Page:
We are reading this book for our Sunday School class. I’ve gotten to the fourth page so far and already, my whole theology has been shaken to the core. Can I trust the bible? Oh my… I’m kidding of course… But Willimon approaches the subject of Creation like this:
In Genesis, God does not really create the world out of nothing, ex nihilo, but rather works on the dark and formless void. Creation is that good that would not be there if God were not the sort of God who God is. God addresses the chaotic, formless stuff of darkness with, “Let there be light!” God speaks to the chaos, and in that address there is evocation of a world that God calls “good.” Creation is depicted in Genesis as a series of divine addresses.
To many, Creation Ex Nihilo is sacrosanct. I personally do not believe that. I tend to believe in Creation Ex Deo. I’m not sure where Willimon is going, but I wanted to use his statement here for my own jumping off point.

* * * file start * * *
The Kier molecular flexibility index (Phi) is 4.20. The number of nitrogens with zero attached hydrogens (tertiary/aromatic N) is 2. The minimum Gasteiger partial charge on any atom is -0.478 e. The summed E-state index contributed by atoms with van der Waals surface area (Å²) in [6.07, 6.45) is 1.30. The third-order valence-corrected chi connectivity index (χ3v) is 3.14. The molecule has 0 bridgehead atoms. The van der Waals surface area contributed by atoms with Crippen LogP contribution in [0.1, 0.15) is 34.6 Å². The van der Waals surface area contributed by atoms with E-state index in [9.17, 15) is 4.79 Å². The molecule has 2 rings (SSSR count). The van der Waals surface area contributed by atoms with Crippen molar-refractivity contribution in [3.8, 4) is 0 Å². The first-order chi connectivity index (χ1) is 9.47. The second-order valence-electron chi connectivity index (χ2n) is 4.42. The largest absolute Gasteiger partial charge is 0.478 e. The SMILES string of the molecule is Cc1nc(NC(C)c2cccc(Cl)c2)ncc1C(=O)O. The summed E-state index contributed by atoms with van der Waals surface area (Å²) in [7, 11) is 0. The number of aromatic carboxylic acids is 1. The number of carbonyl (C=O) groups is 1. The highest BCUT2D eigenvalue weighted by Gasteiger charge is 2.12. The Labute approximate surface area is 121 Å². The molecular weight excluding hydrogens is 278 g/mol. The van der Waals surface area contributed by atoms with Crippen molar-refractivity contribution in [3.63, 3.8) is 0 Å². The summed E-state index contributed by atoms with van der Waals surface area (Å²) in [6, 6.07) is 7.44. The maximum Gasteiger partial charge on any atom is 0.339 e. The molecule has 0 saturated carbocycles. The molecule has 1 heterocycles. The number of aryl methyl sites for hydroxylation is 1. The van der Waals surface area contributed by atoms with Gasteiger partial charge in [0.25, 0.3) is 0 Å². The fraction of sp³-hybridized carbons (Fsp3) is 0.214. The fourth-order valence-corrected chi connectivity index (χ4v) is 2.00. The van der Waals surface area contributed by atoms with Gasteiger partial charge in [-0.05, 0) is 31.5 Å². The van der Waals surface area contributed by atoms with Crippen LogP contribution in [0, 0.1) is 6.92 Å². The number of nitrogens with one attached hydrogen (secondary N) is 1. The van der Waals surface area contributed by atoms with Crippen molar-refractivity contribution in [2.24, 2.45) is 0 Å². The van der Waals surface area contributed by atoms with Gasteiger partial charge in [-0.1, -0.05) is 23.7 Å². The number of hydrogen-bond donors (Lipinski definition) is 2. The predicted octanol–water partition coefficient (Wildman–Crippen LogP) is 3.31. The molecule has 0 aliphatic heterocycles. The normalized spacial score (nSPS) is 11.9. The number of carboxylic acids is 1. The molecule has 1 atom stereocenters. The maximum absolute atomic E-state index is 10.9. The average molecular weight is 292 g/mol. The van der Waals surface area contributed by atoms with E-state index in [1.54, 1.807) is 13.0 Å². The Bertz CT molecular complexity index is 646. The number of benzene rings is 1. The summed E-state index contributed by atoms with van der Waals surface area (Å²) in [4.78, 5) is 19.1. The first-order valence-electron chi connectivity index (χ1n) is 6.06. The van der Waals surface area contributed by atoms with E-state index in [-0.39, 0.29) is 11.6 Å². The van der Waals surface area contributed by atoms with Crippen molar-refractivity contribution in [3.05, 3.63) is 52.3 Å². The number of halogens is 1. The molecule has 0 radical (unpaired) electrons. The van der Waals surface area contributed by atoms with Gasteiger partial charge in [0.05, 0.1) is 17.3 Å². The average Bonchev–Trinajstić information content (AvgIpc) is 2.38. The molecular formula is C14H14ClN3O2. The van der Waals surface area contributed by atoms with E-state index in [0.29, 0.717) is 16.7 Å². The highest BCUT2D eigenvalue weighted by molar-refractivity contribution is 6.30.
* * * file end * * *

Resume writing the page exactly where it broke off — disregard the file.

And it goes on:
Two things. First, we know that matter cannot be created or destroyed. Second, we know that something existed before everything else. Now, I do not take Genesis 1 as actually applying to the creation of the world. Long story, but if you want to know, just ask.
When God was placing things in order, at the very beginning, or whatever, there did exist something. Chaos. Void. ‘Formless stuff of darkness.’ Something. It wasn’t nothing out of nothing which is, frankly, absurb. It was something out of something. Given that I believe that God existed before all, and that God obeys natural laws – the laws he created – creation cannot then be ex nihilo, but in my opinion, ex deo. I do not mean that the created mass then is the same as the Creator, but I do mean that the created mass is not wholly separate from God. In other words, God is not so transcendent that we are as his creation untouchable and unmanageable and unsaveable.
Anyway… I cannot wait to see where this books leads…